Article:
Apparently, we’ve had a lot of rain lately. The water board reckon that it hasn’t made much difference:
Warragamba Dam had received just 30 millimetres of rain since Friday, a spokeswoman for the Sydney Catchment Authority said. “The rainfall we’ve had so far hasn’t been enough to make a significant impact [on dam levels].”
They also have a neat page detailing Sydney’s dam levels over the last few years, and showing the positive effects of the water restrictions. Without the restrictions, Sydney would have run out of water in early 2007.
I recently downloaded the game Phase for my shiny new iPod Nano and immediately hit a bug synchronizing the Phase playlist. If you just want to know how to solve the bug, skip down two paragraphs while I tell everyone else about Phase.
Phase is one of those games like Guitar Hero: you press keys matching the coloured dots falling down the screen in time to the music. The twist is, you get to use your own music. When you first sync the game to your iPod, it creates a playlist named “Phase Music”. You load up the Phase Music playlist with your songs, sync to your iPod, and ta-da, you can play with your own songs. Woohoo! The coloured dots are backed by The Living End! All good, except…
The Bug: you have songs on your iPod, in the Phase Music playlist, but Phase can’t see those songs and says that your Phase Music playlist is empty.
The Workaround: Back in iTunes, you need to drag a song to the Phase Music playlist that isn’t already in there. If you add songs to the playlist using “Add To Playlist” on the option menu, it won’t work. After you have dragged a song, you can then resync your iPod and it will happily play all the songs on the playlist.
It took me two hours of searching, fiddling and resetting my iPod to find this workaround. Grrr.
The Cause: it seems that Phase requires some sort of pre-processing to be done in iTunes before it can be played in Phase. This pre-processing is only triggered when a song is dragged to the playlist, not when a song is added by other means. I’m not sure whether this is dodgy programming on Harmonix’ part, or iTunes not providing a rich enough set of events for game plugins. Either way, for people that tend to use menus instead of dragging, the out-of-the-box experience is terrible, and this reflects both on Harmonix and Apple.
Apple/Harmonix: It’s disappointing this bug wasn’t caught and fixed in testing. I’m sure your developers are fixing it now, but, in the meantime, could you please mention drag-not-menus right up front in the help, the faq AND the support article? Three short sentences would save hundreds of hours of frustration from iPod fans all over the world.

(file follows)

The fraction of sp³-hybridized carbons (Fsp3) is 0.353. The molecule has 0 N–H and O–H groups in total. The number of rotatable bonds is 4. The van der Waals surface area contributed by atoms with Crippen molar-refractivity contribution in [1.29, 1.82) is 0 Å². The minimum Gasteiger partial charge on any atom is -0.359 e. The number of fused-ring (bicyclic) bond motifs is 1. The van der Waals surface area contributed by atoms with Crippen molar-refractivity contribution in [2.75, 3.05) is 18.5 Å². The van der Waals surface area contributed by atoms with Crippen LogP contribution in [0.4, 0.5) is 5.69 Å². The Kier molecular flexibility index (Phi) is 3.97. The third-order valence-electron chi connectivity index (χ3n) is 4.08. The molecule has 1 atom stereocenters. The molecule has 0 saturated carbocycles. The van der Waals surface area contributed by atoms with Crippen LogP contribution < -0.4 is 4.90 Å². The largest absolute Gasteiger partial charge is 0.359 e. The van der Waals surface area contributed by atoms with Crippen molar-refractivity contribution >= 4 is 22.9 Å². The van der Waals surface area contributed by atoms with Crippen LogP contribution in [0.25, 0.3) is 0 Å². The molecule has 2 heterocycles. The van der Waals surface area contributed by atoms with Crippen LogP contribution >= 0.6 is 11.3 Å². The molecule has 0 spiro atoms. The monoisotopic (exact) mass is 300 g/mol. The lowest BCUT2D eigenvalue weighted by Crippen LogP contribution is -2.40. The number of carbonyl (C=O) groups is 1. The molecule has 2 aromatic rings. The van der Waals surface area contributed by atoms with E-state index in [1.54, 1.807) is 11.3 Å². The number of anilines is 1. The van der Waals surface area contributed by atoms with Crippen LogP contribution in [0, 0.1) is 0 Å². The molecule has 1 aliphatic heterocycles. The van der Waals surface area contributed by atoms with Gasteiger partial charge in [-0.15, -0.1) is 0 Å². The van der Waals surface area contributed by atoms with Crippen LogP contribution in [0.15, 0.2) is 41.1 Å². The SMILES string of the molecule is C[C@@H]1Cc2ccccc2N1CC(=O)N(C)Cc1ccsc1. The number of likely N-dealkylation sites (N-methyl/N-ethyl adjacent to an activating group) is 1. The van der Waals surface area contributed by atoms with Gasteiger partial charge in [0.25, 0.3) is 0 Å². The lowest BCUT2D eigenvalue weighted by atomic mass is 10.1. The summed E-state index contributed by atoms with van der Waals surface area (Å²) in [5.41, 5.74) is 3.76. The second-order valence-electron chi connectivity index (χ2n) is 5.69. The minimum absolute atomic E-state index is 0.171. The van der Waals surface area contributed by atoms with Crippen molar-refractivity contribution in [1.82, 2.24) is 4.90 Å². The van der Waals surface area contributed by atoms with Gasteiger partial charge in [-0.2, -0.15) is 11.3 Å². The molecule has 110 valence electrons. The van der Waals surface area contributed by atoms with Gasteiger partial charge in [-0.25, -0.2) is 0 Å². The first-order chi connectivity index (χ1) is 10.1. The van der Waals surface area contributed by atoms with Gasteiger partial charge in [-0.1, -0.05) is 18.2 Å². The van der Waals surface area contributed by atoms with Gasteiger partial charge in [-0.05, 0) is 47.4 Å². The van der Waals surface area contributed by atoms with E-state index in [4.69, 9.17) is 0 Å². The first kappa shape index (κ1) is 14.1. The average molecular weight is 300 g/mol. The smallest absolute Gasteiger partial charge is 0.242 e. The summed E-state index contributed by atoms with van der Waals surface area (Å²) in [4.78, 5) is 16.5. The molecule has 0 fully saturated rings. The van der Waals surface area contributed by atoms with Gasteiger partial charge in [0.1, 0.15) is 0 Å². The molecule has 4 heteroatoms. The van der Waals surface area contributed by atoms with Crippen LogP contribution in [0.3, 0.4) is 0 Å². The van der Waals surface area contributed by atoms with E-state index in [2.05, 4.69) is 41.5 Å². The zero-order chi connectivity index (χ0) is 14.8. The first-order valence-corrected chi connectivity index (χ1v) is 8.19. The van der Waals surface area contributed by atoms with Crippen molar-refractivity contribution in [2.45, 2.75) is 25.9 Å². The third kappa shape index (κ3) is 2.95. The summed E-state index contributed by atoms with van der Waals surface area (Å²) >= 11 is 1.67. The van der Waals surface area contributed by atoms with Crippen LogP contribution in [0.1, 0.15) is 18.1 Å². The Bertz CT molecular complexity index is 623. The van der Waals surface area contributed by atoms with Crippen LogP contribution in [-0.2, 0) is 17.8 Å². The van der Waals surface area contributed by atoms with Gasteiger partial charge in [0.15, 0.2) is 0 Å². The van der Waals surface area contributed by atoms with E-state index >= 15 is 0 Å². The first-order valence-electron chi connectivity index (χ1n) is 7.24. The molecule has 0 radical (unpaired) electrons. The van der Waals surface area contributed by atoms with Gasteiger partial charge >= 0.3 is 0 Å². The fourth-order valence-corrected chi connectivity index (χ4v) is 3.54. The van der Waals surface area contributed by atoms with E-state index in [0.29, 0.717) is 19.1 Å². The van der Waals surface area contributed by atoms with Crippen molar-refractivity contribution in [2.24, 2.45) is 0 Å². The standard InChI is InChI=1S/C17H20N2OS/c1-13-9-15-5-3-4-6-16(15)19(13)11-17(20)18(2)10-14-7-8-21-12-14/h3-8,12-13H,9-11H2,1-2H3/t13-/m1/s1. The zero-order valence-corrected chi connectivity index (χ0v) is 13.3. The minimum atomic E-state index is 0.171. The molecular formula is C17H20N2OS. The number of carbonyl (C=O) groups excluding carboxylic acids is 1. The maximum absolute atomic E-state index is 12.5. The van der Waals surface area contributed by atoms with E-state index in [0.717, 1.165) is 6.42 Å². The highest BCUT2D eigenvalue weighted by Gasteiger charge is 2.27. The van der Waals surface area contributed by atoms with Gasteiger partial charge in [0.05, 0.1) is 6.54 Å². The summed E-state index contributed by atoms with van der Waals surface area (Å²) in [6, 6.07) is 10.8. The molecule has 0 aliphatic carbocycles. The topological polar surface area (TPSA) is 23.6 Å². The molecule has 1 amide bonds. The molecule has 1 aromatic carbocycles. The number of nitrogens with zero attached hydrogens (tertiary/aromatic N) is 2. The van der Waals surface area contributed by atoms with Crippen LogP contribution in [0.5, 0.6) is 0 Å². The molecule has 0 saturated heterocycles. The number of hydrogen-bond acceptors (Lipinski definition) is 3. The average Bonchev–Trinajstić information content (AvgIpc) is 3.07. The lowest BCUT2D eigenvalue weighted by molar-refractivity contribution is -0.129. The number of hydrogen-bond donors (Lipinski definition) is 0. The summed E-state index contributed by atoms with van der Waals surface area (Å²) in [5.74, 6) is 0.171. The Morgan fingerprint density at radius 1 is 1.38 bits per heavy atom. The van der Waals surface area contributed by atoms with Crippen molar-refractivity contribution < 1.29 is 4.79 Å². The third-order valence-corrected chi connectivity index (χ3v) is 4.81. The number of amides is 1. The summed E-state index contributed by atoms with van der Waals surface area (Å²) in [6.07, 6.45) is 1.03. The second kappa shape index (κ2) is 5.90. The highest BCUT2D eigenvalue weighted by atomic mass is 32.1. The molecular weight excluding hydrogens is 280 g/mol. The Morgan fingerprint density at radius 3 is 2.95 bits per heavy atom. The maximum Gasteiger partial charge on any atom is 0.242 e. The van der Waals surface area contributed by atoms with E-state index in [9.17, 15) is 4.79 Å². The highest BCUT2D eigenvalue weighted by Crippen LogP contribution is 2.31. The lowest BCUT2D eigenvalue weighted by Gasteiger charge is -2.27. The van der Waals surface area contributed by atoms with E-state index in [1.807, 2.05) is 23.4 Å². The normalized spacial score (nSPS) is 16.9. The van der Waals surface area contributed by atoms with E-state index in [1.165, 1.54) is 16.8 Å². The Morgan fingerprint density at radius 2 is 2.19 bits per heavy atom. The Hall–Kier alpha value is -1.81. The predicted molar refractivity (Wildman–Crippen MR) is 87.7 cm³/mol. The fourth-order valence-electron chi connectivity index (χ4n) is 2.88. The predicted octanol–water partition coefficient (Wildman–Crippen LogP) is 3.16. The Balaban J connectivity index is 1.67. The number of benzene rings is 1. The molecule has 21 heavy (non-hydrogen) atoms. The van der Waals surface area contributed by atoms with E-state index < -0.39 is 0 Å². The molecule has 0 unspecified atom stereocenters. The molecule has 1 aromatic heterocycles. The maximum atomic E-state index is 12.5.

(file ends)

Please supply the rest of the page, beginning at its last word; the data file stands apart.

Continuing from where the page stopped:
PS: It turns out that you can put any song you want on Guitar Hero – it just takes a bit of hacking.
In summary, his argument is that, because Robert Manne couldn’t name ten people out of the 100,000 in the Stolen Generations, the Stolen Generations must be a myth. And because of that myth, Aboriginal people don’t trust the government to take their children away, even when it’s obviously the right thing to do.
Great argument, except that the Stolen Generations are real. Many, many children were really, in actual life, taken from their families for no reason apart from a smug, racist belief that it would be better to raise them in White culture.
It got my blood boiling. I wrote a Letter To The Editor:
I was stunned to read Andrew Bolt deny the tragedy of the Stolen Generations. If Aboriginal communities have lost respect for their government, it is because of actual mistreatment suffered by older relatives and friends, not because a bunch of latte-sipping, academic, city dwellers told them a reconstructed history.
As Andrew Bolt points out, lack of respect for the government is hindering the intervention. Regaining that respect will be a long process, but it must start with acknowledging past wrongs and apologising for them. Saying “sorry” is the first step toward helping these little children.
The sooner people like Andrew Bolt start to ground their rants in reality, the better off we’ll all be.
And while I’m at it, I’d just like to point to an interview with Alexander Downer in which he describes the Northern Territory intervention in terms that the uncharitable might take to mean that it was just grubby vote-grabbing.
United are better than Qantas in all these ways:
The Australian Prime Minister is so proud of The Sydney Declaration on Climate Change and Energy, the agreement he shepherded through the latest APEC meeting. He says, “This is the first such agreement involving the major polluters—the United States, China and the Russian Federation”.
True, but disingenuous.
It’s great to see Australia and the United States beating their chests and slapping each other on the back for boldly promising that they aspire to definitely consider addressing carbon dioxide emissions, consistent with the convenience of their respective economies and their societies. They also promised to review each other’s work, to set up an inter-governmental study-group, and to go to any meetings the UN might have on the topic.
Enough to make Sir Humphrey Appleby shed a quiet tear at the beauty of it all.